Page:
RGT Skyfall

Skyfall has put in a good performance on fertile silts at PC Tinsley’s Hurn Hall Farm, near Holbeach in Lincolnshire, despite a wet and dull end to the season which tested fungicide programmes to the full.

Martin Cook, co-director at PC Tinsley, grew 19ha of the variety for seed, which ended up averaging 10t/ha.

“One field hit 11.1 t/ha, producing 80kg/hl grain at 15% moisture,” he says. “It was drilled on 7 October after potatoes. It looked well all year and yielded well.”

The second field drilled three days later after cauliflowers yielded 9.9 t/ha at 15% moisture content, with another good specific weight score of 78 kg/hl. The third, less fertile field was drilled later, on 4 November, after potatoes and produced 9.0t/ha at 78 kg/hl.

“We used Revystar at T2 on all our wheats at 1 litre/ha as there was very little disease at time of spraying. By the end of June, we had a lot of Septoria on top three leaves. We certainly missed Bravo as a multisite at T1 and T2 – we had 54mm rain over a 48 hour period around the 20 June.”

Overall, Martin is pleased with Skyfall’s performance given the year, and already has plans to grow more this season.

“It is still a very reliable performer and wanted by growers. Skyfall consistently produces excellent specific weight and yields well most years in most drilling slots.”

Dull weather during harvest has frustrated many growers in the east, including Kent grower Richard Budd who has been pushing on through crops and firing up the drier.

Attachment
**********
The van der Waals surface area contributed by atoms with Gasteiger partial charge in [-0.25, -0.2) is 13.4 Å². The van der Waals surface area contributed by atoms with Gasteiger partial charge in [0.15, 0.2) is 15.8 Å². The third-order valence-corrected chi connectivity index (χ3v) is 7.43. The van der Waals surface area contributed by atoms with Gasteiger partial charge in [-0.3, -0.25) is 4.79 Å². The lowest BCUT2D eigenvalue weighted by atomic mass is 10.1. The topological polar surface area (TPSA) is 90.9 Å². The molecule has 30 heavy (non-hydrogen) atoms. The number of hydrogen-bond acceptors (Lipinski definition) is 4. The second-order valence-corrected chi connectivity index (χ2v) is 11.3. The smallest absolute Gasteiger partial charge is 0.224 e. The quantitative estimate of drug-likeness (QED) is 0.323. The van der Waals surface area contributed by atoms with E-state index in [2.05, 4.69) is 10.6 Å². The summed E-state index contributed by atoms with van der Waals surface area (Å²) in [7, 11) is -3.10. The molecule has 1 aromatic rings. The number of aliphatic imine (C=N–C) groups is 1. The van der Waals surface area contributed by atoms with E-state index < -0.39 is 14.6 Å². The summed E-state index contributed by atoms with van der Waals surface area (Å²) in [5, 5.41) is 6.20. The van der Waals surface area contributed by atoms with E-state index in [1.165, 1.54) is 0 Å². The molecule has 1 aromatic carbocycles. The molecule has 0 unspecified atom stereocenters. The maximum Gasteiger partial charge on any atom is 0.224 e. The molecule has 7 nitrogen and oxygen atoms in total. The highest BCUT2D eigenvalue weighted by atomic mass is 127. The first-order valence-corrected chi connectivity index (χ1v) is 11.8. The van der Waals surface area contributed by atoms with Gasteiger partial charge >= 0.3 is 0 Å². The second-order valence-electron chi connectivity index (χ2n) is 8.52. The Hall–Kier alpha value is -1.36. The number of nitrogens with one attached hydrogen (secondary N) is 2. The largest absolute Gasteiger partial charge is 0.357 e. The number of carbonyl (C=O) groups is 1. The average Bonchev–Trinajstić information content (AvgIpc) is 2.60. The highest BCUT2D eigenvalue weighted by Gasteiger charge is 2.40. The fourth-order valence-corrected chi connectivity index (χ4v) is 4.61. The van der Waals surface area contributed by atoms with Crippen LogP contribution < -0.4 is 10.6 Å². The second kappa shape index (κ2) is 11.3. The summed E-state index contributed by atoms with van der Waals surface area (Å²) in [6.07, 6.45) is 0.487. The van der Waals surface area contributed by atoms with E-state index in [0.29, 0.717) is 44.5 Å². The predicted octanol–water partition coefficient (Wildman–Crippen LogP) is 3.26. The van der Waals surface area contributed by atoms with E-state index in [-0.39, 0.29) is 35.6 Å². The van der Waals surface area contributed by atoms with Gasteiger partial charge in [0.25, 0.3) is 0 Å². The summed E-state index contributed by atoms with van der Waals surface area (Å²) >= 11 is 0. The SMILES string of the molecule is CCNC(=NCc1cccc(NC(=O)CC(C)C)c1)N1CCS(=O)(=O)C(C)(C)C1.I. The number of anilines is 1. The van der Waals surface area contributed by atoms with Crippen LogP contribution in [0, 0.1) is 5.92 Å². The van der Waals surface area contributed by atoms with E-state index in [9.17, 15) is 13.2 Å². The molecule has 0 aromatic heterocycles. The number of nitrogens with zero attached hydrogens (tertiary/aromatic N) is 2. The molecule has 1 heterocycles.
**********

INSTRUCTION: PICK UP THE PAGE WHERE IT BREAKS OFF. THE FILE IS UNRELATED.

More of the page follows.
“Wheats are still quite green in the straw, but we have been trying to take them off while there is still some quality there,” says Richard, who farms 1100ha of mainly grade 3 arable land from his base at Stevens farm, Hawkhurst.

“As soon as we’ve been able to go, we’ve gone. This harvest is certainly making the combines grunt in this part of the world.”

Skyfall accounted for 100ha of his 450ha of winter wheats, all aimed at human consumption markets. The farm has consistently achieved 10.5-13t/ha of full spec breadmaking wheat over the past four years, but wet weather late in the season and lack of sunlight during grain fill has taken the shine off this year’s results.

“Overall Skyfall is averaging 7.5 to 8t/ha. It’s not stellar, but a lot of people are saying wheat yields are 10-15% off this year, and I think that’s what’s happened here.

“We kept crops relatively clean with a robust fungicide programme, so I suspect it is just a function of the year.”

Quality looks to have held up, with no sign of sprouting, and Richard is hopeful his Skyfall will hit the 13/78/2280 spec he has come to expect from the variety. “Given where wheat prices are, I’m reasonably happy,” he says.

Skyfall will definitely feature in Richard’s wheat portfolio this coming season. “It still offers the potential to make good money and has done well for us for years.

“I suspect this season is a blip, and it is not one to be making wholesale changes with varieties. Skyfall will certainly have a place here for the foreseeable future.”

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